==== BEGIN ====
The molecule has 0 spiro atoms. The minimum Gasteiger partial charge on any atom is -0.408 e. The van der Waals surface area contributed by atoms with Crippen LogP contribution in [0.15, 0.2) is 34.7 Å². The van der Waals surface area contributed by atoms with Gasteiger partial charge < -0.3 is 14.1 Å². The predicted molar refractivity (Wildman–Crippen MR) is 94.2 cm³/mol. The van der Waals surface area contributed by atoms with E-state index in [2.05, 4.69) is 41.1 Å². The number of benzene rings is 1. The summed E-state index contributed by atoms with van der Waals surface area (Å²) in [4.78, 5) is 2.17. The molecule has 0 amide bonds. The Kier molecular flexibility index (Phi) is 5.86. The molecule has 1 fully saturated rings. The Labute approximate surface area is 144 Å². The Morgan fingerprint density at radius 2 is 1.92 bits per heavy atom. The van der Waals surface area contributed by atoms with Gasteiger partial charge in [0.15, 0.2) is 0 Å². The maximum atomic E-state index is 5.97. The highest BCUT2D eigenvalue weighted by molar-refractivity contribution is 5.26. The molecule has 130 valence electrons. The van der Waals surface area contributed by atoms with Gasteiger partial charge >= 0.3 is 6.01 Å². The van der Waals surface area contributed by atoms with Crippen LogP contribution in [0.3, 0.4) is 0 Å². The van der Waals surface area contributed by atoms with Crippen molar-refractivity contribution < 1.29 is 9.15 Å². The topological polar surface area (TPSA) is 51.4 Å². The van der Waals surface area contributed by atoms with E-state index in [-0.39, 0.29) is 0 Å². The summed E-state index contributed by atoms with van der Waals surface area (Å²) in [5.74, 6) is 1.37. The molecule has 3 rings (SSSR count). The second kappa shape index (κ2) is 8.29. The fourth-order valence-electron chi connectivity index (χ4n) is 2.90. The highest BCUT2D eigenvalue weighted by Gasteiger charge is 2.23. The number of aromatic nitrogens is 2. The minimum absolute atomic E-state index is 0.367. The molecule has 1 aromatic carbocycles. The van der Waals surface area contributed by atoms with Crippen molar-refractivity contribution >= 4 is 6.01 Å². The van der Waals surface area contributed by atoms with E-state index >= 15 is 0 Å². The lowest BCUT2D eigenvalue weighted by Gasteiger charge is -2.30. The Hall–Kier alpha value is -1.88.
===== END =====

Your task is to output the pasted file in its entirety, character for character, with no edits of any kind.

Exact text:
The molecule has 0 spiro atoms. The minimum Gasteiger partial charge on any atom is -0.408 e. The van der Waals surface area contributed by atoms with Crippen LogP contribution in [0.15, 0.2) is 34.7 Å². The van der Waals surface area contributed by atoms with Gasteiger partial charge < -0.3 is 14.1 Å². The predicted molar refractivity (Wildman–Crippen MR) is 94.2 cm³/mol. The van der Waals surface area contributed by atoms with E-state index in [2.05, 4.69) is 41.1 Å². The number of benzene rings is 1. The summed E-state index contributed by atoms with van der Waals surface area (Å²) in [4.78, 5) is 2.17. The molecule has 0 amide bonds. The Kier molecular flexibility index (Phi) is 5.86. The molecule has 1 fully saturated rings. The Labute approximate surface area is 144 Å². The Morgan fingerprint density at radius 2 is 1.92 bits per heavy atom. The van der Waals surface area contributed by atoms with Gasteiger partial charge in [0.15, 0.2) is 0 Å². The maximum atomic E-state index is 5.97. The highest BCUT2D eigenvalue weighted by molar-refractivity contribution is 5.26. The molecule has 130 valence electrons. The van der Waals surface area contributed by atoms with Gasteiger partial charge >= 0.3 is 6.01 Å². The van der Waals surface area contributed by atoms with Crippen LogP contribution in [0.3, 0.4) is 0 Å². The van der Waals surface area contributed by atoms with Crippen molar-refractivity contribution < 1.29 is 9.15 Å². The topological polar surface area (TPSA) is 51.4 Å². The van der Waals surface area contributed by atoms with E-state index in [-0.39, 0.29) is 0 Å². The summed E-state index contributed by atoms with van der Waals surface area (Å²) in [5.74, 6) is 1.37. The molecule has 3 rings (SSSR count). The second kappa shape index (κ2) is 8.29. The fourth-order valence-electron chi connectivity index (χ4n) is 2.90. The highest BCUT2D eigenvalue weighted by Gasteiger charge is 2.23. The number of aromatic nitrogens is 2. The minimum absolute atomic E-state index is 0.367. The molecule has 1 aromatic carbocycles. The van der Waals surface area contributed by atoms with Crippen molar-refractivity contribution >= 4 is 6.01 Å². The van der Waals surface area contributed by atoms with E-state index >= 15 is 0 Å². The lowest BCUT2D eigenvalue weighted by Gasteiger charge is -2.30. The Hall–Kier alpha value is -1.88.